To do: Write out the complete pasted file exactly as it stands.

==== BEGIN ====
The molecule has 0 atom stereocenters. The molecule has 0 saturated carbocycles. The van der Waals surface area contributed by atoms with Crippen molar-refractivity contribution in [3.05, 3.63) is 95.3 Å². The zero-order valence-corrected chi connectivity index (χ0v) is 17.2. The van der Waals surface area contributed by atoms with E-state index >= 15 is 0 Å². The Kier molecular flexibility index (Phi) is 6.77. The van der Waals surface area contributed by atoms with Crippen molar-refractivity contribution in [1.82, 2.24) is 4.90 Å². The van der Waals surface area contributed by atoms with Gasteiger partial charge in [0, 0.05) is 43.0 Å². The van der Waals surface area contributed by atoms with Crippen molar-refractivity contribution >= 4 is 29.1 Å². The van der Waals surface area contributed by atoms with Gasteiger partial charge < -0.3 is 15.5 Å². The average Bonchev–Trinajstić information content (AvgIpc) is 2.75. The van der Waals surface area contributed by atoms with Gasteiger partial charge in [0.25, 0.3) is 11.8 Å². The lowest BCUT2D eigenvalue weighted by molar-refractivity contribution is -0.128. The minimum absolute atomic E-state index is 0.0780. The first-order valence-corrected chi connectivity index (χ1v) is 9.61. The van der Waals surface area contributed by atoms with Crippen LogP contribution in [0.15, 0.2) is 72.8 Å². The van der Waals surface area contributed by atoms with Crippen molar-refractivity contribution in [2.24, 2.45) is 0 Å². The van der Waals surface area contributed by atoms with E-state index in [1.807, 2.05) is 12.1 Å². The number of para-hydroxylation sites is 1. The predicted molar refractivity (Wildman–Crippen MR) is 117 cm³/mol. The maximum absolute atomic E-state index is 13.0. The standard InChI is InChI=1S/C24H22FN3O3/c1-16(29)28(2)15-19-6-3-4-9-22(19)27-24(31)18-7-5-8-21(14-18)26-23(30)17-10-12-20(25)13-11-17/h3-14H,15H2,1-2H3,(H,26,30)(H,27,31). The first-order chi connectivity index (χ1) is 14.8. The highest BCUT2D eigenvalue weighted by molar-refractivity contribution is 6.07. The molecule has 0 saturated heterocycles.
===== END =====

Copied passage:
The molecule has 0 atom stereocenters. The molecule has 0 saturated carbocycles. The van der Waals surface area contributed by atoms with Crippen molar-refractivity contribution in [3.05, 3.63) is 95.3 Å². The zero-order valence-corrected chi connectivity index (χ0v) is 17.2. The van der Waals surface area contributed by atoms with E-state index >= 15 is 0 Å². The Kier molecular flexibility index (Phi) is 6.77. The van der Waals surface area contributed by atoms with Crippen molar-refractivity contribution in [1.82, 2.24) is 4.90 Å². The van der Waals surface area contributed by atoms with Gasteiger partial charge in [0, 0.05) is 43.0 Å². The van der Waals surface area contributed by atoms with Crippen molar-refractivity contribution >= 4 is 29.1 Å². The van der Waals surface area contributed by atoms with Gasteiger partial charge < -0.3 is 15.5 Å². The average Bonchev–Trinajstić information content (AvgIpc) is 2.75. The van der Waals surface area contributed by atoms with Gasteiger partial charge in [0.25, 0.3) is 11.8 Å². The lowest BCUT2D eigenvalue weighted by molar-refractivity contribution is -0.128. The minimum absolute atomic E-state index is 0.0780. The first-order valence-corrected chi connectivity index (χ1v) is 9.61. The van der Waals surface area contributed by atoms with Crippen LogP contribution in [0.15, 0.2) is 72.8 Å². The van der Waals surface area contributed by atoms with Crippen molar-refractivity contribution in [2.24, 2.45) is 0 Å². The van der Waals surface area contributed by atoms with E-state index in [1.807, 2.05) is 12.1 Å². The number of para-hydroxylation sites is 1. The predicted molar refractivity (Wildman–Crippen MR) is 117 cm³/mol. The maximum absolute atomic E-state index is 13.0. The standard InChI is InChI=1S/C24H22FN3O3/c1-16(29)28(2)15-19-6-3-4-9-22(19)27-24(31)18-7-5-8-21(14-18)26-23(30)17-10-12-20(25)13-11-17/h3-14H,15H2,1-2H3,(H,26,30)(H,27,31). The first-order chi connectivity index (χ1) is 14.8. The highest BCUT2D eigenvalue weighted by molar-refractivity contribution is 6.07. The molecule has 0 saturated heterocycles.